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Friday, 14 December, 2001, 16:01 GMT
Warning over 'killer sweets'
Mini cup fruit jellies should be taken off the shelves 'immediately', says the FSA
Mini cup fruit jellies should be taken off the shelves 'immediately', says the FSA
Parents are being warned not to allow their children eating a type of sweet which could choke them to death.

Experts say mini cup fruit jelly sweets are the latest fad, but they have been linked to a number of deaths from choking around the world.

No deaths as yet have been reported in the UK.

Now, the Food Standards Agency and the Department of Trade and Industry are seeking the immediate removal of the sweets, which are imported from Asia, from sale.

These sweets are to be avoided and children should not buy or eat them."

Suzi Leather, Food Standards Agency
They say the warning is particularly important in the run-up to Christmas.

A FSA spokesman said: "This is the kind of thing that parents might see and want to use as a stocking filler - so we need to warn them not to.

"We know that in other countries, such as Canada, children have died as a result of choking on these."

Sticky ingrediant

The jellies come in dome-shaped foil-sealed cups that are about the size of individual mini pots of milk or coffee creamer, and can be sold in bags, plastic jars or individually.

They can usually be found in corner-shops.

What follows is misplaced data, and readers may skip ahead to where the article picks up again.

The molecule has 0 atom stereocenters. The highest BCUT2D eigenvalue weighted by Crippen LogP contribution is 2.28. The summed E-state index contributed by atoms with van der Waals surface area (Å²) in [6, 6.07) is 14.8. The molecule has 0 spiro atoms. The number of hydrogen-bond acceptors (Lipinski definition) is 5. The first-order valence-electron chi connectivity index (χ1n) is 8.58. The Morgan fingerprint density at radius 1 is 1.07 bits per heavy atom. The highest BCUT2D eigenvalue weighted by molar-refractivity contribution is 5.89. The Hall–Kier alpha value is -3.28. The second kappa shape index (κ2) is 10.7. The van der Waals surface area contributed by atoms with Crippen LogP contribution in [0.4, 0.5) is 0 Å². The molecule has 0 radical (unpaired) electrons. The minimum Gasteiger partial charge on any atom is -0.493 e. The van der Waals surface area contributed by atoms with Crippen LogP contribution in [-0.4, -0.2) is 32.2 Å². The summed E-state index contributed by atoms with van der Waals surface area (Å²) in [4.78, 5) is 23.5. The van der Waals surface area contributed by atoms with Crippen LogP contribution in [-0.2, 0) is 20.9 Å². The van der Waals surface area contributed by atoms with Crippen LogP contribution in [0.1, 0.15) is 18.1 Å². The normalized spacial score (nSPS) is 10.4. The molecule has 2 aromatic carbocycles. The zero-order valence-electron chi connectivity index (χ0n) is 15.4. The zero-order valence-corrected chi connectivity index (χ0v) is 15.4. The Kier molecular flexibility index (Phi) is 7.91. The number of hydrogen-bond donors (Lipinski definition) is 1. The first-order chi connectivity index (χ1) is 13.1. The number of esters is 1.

The danger comes because children tend to suck out and effectively 'inhale' the sweet, which contains a soft, slippery type jelly with a hard, fruit flavoured gum at the centre, increasing the risk of choking.

The jellies contain a particular ingredient, konjac, which does not dissolve easily and could stay stuck in the throat.

The stickiness of the jelly makes it doubly difficult to extract the sweet from the throat if it does become lodged.

The FSA says the brands consumers should steer clear off include:

  • ABC Mini Fruit Bites
  • New Choice Mini Fruit Gels
  • Rolin Mango Jelly Cup

Some packets may be labelled with precautionary advice.


The FSA first received reports of the dangers of the jelly sweets in August.

The sweets come in a range of flavours
The sweets come in a range of flavours
It has issued its warning after investigations, and consultation with the Department of Health, the DTI and other countries where action is being taken.

Suzi Leather, deputy chair of the FSA, said: "The weight of evidence clearly indicates that these products present a risk to children. They should be removed from the market immediately.

"However, these sweets are on sale in many small corner shops and it may not be easy to ensure that they are all removed from shelves straightaway.

"So we want to alert parents to the potential risk and be very clear: these sweets are to be avoided and children should not buy or eat them."

More information is available from the FSA's website -

See also:

19 Sep 01 | Health
Pyre milk given all-clear
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